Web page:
Want A Faster Web? Speed Up The Ads

Page load times are a problem for some online media companies -- for good reason -- given the  heavy content, with video, high-res images and features jammed in.  (Let's set aside the separate problem of content/feature bloat, and assume for a second that it's a good thing to have all that content and all those features.)

IGN sites need to load much faster -- and we're down to 6 seconds or so on a typical site, from 7.5 seconds a year ago.  But it still takes too long to enjoy the site.

But as much as we improve our content and features, about 40% of the load time for is still in the ads -- although the ads take up less than one-fifth of the real estate on the page.

We introduced an open-source JavaScript library to call ads simultaneously and ensure content loads, but there is much more we need to do.

Why are ads slow?  First, the creative is getting better, and so it takes longer to load.  Ten years ago, online ads were mostly just flat images and everything else was called "rich" media -- anything animated, interactive and, therefore heavier.  Last year, two-thirds of the display ads on the Internet were rich -- so rich is the new standard.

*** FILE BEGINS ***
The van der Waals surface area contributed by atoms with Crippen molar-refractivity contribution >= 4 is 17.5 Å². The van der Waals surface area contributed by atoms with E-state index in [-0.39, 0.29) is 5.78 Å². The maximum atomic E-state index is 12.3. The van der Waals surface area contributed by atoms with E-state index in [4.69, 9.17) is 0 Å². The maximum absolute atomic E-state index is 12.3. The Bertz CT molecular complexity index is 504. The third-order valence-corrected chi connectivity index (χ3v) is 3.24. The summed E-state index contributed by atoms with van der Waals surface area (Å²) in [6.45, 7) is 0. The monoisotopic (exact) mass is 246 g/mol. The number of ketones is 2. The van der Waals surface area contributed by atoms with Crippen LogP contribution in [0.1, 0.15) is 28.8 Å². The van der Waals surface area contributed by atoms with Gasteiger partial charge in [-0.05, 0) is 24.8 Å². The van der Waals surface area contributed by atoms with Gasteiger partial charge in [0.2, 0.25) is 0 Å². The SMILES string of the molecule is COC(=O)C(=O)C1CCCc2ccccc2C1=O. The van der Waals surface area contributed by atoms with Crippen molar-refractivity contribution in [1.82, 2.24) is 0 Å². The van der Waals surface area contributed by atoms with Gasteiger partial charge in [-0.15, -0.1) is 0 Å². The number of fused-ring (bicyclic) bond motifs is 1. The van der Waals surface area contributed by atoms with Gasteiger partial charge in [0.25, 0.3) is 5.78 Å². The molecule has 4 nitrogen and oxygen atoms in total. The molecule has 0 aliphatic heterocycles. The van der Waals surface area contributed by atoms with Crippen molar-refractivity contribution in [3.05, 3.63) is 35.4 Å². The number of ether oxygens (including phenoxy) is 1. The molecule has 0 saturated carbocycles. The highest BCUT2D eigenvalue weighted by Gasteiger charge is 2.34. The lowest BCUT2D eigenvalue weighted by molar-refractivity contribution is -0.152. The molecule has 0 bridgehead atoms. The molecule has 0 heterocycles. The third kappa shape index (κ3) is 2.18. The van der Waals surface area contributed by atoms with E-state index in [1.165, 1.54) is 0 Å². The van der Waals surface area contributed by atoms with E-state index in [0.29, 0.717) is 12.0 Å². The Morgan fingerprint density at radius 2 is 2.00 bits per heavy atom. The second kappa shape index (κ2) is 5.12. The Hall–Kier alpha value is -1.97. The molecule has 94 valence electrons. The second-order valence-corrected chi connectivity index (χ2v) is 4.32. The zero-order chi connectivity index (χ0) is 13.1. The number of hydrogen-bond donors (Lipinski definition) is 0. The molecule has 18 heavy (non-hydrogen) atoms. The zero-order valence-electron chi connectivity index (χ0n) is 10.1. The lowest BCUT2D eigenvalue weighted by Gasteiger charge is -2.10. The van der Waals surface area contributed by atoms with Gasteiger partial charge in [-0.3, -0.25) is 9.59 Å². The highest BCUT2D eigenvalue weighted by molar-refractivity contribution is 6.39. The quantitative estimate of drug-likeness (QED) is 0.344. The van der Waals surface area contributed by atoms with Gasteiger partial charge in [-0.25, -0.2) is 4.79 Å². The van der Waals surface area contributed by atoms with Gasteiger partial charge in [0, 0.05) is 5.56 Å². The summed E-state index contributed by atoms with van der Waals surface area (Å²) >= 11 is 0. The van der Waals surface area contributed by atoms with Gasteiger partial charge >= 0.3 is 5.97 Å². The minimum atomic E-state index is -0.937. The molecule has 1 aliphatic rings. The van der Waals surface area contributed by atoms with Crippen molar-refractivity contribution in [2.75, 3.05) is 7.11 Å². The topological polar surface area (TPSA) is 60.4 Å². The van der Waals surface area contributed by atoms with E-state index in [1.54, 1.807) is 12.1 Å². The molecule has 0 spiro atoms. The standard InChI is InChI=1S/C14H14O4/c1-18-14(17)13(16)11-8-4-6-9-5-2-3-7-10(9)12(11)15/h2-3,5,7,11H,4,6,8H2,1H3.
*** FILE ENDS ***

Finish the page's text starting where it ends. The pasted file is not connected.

The delivery of online ads is a complicated handoff from third-party ad servers to creative agencies to clients and to publishers.  Add in targeting services and a daisy chain of ad networks and the delays stretch longer.  This relay race happens under constant deadlines, and creative is often discarded after a campaign is over.

There is less reuse of code and tools than there should be, and a lot of invention on the fly.

Advertisers can't solve this alone.  Advertisers don't spend their time focusing on shaving tenths of a second from load times, but publishers do.  

Online publishers need to help advertisers by making it easier to speed up ads.  We need to not make ad calls when ads are unsold, we need to treat it like a shared issue -- not like someone else's problem.

This is an opportunity for advertisers -- users would enjoy their marketing campaigns, and probably pay more attention to them (although we need to do the research on that), if they only loaded faster.  In fact, online ad -blocking tools promote how much faster it is to surf the Web if you're not looking at the ads.

The advertisers still need to have a full palette of creative choices: explosions, video, animations, all that stuff.  We need to apply all the tools of speeding up the Web -- compressing files, minifying, reducing requests.  Imagine a toolkit creative agencies could use that would create faster ads out of the box.  We should see how far we can get.

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